Species within the group of winter moths (Geometridae) are important oak defoliators in European forests. Adults of these species emerge either in late autumn (‘autumn species’) or in early spring (‘spring species’), and caterpillars of both ‘autumn’ and ‘spring’ species appear in spring. The abundance of adults assessed by regular monitoring allows the prediction of the defoliation intensity in trees by caterpillars in the following spring. ‘Autumn species’ (mostly a single one, Operophtera brumata
) are monitored by forestry practices as pests, whereas ‘spring species’ are often not paid any attention. We hypothesised that ‘spring species’ could also have an important share in caterpillar assemblages in oak forests. We aimed to study the proportions between ‘autumn’ and ‘spring’ species in adult and larval stages. In a xeric thermophilous oak forest in southern Slovakia, Central Europe, we collected adult moths using sticky bands set up on trunks of Quercus pubescens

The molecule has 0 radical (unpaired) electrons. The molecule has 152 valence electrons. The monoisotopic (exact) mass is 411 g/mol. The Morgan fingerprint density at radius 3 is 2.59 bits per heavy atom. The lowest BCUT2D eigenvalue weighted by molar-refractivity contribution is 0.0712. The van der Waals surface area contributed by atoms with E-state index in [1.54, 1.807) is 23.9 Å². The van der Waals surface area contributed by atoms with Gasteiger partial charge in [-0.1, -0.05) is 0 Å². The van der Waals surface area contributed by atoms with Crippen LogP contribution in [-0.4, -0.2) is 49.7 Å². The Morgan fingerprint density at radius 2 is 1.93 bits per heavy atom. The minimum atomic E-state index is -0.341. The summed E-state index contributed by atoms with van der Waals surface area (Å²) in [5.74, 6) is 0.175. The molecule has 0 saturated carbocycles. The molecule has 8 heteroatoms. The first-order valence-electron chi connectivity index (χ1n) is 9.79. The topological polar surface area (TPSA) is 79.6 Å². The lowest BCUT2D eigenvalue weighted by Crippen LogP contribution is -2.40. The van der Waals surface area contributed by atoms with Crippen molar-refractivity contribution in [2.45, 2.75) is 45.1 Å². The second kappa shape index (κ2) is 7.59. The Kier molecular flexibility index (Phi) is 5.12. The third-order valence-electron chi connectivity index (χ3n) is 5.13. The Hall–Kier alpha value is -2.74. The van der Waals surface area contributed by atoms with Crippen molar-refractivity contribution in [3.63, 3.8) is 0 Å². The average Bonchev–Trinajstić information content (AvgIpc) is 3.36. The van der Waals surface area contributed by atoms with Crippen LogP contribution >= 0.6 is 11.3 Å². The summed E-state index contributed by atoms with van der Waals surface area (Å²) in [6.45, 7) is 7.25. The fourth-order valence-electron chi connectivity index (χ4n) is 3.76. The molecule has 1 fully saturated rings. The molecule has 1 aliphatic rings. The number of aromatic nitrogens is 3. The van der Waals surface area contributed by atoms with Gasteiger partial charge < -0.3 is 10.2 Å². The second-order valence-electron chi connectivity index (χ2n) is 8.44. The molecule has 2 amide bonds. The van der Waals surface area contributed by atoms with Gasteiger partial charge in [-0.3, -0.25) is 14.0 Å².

during the winter of 2014–2015 and caterpillars from other trees belonging to the same oak species over the following spring. We also captured caterpillars from several oak species in various areas and over different years in Slovakia and Bulgaria, and we compiled relevant literature data. ‘Spring species’ recorded from a unique forest as adults during winter and as caterpillars in the following spring were significantly more abundant than ‘autumn species.’ Moreover, ‘spring species’ from Slovakian forests, regardless of the locality, the oak species and the year of sampling, reached high proportions, mostly over 50% of individuals in caterpillar assemblages. The ‘spring species’ Agriopis leucophaearia
was the most abundant, followed by the ‘autumn species’ Operophtera brumata.
‘Spring species’ accounted for more than 50% of individuals in caterpillar assemblages in the Balkan Peninsula (Bulgaria) concerning one case, and they were of little importance in northern Greece. We recommend monitoring all winter moth adults (‘autumn’ and ‘spring’ species together) continuously in forestry practices, using sticky bands on oak trees from late autumn to early spring.
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